Today, while I was doing bowing, I felt my tender heart being exposed by the energy release that naturally comes with bowing meditation. My tender heart is just something I’ve named to fit the feeling I had. I would like to explore this tender heart. What would life be like if I left it exposed instead of covering it up?
One thing I’ve learned already is that being in our office is difficult with a tender heart. This feeling, when I have it, often only lasts about half an hour when I walk in there in the morning. This phenomenon strikes me as odd, since there are so many good and loving people in my office. So I don’t think it’s my environment that is causing it. So, why is maintaining my spiritual strength and center while I’m out in the world so difficult?
Obviously, one reason must be that my center is not strong enough. That’s the law of energy. Different energies tend to resonate together, and they follow whichever energy is the strongest.
I’ve wanted to make my energy stronger for years, but I haven’t had the dedication to do it. Can I really make it a priority? Will that fulfill Ilchi Lee’s assertion that keeping a promise is more important than “enlightenment?” I think my preconception of this idea is encouraging me not to focus too deeply inside, but, instead, focus on getting work done. However, the balance point, or the zero point as they say, is when you go so deep that you and others, as well as being and doing, become one.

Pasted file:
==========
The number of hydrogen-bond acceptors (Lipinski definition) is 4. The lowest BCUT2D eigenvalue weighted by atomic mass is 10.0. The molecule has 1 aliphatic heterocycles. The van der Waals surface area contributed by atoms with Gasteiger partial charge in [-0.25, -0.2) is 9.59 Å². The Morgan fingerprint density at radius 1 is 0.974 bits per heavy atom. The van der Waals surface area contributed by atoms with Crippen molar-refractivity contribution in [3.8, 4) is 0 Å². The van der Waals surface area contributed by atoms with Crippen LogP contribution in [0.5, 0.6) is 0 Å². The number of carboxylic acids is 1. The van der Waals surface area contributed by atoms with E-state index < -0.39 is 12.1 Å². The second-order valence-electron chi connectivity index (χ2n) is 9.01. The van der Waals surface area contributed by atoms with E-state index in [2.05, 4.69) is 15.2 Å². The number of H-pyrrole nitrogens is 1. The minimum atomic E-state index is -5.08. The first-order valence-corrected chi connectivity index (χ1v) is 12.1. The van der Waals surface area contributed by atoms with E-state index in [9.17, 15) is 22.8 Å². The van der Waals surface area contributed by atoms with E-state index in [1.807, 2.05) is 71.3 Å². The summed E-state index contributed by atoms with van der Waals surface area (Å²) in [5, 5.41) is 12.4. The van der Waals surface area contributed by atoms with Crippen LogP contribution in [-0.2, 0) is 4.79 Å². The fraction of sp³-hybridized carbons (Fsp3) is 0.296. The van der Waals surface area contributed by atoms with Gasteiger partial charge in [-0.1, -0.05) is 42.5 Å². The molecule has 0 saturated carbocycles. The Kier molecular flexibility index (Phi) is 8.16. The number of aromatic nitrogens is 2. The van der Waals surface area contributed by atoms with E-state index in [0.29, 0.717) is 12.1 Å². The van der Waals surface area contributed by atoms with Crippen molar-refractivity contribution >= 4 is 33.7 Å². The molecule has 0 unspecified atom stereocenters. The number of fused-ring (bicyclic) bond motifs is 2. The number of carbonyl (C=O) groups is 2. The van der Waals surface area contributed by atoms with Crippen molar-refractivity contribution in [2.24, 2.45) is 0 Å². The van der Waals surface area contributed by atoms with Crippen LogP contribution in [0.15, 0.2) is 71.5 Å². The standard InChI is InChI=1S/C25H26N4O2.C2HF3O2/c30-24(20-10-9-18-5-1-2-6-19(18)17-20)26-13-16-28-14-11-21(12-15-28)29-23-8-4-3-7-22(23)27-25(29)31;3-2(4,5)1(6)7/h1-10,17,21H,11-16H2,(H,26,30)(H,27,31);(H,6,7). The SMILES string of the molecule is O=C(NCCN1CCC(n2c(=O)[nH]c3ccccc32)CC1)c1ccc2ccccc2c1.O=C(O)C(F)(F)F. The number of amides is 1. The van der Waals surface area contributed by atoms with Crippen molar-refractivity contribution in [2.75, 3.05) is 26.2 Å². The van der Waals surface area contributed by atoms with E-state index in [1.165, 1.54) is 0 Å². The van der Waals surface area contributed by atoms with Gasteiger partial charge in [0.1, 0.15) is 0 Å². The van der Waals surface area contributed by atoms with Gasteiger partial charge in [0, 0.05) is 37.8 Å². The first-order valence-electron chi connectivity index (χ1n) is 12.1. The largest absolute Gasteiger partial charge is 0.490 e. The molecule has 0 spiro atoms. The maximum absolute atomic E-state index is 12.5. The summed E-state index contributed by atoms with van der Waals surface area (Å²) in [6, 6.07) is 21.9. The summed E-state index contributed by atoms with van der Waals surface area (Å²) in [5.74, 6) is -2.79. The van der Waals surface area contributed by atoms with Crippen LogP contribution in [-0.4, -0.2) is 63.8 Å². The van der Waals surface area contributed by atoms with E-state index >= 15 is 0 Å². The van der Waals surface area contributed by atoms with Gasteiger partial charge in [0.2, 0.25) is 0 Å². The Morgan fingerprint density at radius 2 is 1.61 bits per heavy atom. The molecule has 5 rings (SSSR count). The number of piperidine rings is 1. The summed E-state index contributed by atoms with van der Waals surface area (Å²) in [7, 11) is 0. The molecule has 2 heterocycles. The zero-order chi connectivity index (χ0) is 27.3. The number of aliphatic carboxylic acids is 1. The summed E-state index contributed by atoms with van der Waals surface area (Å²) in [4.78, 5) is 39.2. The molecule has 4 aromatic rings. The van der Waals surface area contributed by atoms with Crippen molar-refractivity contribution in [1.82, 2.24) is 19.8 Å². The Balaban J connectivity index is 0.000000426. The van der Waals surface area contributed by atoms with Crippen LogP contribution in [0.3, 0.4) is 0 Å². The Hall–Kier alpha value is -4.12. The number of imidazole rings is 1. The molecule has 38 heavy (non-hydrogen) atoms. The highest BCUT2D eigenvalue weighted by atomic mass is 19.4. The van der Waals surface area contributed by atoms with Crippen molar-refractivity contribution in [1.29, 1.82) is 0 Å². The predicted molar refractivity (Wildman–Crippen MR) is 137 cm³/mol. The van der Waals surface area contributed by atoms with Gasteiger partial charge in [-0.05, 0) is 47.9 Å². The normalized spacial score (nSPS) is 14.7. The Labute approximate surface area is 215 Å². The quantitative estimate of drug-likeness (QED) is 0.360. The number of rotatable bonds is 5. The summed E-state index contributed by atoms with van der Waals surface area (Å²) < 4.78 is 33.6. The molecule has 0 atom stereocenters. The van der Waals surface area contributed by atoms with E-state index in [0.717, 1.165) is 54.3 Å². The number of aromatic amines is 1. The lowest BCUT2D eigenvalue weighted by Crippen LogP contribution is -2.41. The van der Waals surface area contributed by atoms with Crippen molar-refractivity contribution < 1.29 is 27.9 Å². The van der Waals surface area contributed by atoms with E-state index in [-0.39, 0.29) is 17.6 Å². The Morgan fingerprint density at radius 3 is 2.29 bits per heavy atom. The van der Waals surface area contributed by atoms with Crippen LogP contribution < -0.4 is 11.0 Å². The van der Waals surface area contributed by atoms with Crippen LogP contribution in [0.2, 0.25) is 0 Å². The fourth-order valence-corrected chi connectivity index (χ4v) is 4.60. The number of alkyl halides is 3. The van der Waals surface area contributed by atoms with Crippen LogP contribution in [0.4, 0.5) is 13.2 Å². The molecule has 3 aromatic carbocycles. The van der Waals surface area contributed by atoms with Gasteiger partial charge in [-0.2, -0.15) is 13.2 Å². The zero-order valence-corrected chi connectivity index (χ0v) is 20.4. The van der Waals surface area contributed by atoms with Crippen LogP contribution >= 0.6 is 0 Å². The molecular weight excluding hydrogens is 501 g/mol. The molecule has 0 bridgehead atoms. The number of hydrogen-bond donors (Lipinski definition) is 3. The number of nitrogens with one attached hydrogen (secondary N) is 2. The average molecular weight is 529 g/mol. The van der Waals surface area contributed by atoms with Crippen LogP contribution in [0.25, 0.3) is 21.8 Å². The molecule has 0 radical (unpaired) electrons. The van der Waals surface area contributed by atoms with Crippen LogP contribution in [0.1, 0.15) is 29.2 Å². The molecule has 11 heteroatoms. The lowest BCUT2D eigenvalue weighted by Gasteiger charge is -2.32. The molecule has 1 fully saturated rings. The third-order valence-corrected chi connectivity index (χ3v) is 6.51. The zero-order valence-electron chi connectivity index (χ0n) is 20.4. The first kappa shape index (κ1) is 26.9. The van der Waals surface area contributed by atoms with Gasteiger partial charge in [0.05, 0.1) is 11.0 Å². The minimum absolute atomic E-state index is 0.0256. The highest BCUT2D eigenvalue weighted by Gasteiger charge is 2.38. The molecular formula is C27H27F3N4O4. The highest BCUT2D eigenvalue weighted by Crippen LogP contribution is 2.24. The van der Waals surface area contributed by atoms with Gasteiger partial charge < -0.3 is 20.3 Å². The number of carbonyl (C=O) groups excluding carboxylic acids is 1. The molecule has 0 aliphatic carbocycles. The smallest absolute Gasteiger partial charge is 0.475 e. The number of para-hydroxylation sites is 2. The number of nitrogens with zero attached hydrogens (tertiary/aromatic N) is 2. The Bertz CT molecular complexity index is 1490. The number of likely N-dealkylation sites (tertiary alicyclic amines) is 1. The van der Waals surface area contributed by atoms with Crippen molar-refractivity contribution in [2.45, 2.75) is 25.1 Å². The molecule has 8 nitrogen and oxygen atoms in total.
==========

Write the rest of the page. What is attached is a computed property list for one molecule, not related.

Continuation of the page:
I’ve been that deep, but I don’t live at that depth. I think not remaining in that state of consciousness and energy is preventing me from reaching out and helping people in the way that I’d like—the effective way essentially, whatever that is. I haven’t found it yet, but I know the answer is usually in the blockages one carries inside one, often deliberately.
I’ve noticed that this topic is the theme of most of my blog posts. Perhaps this is the organic theme of this blog: How to live with an open heart. This theme is not new, but it’s important to me. It affects every aspect of my life.
The only conclusion I can come to right now is to keep trying to open my heart and stay there—over and over, over and over.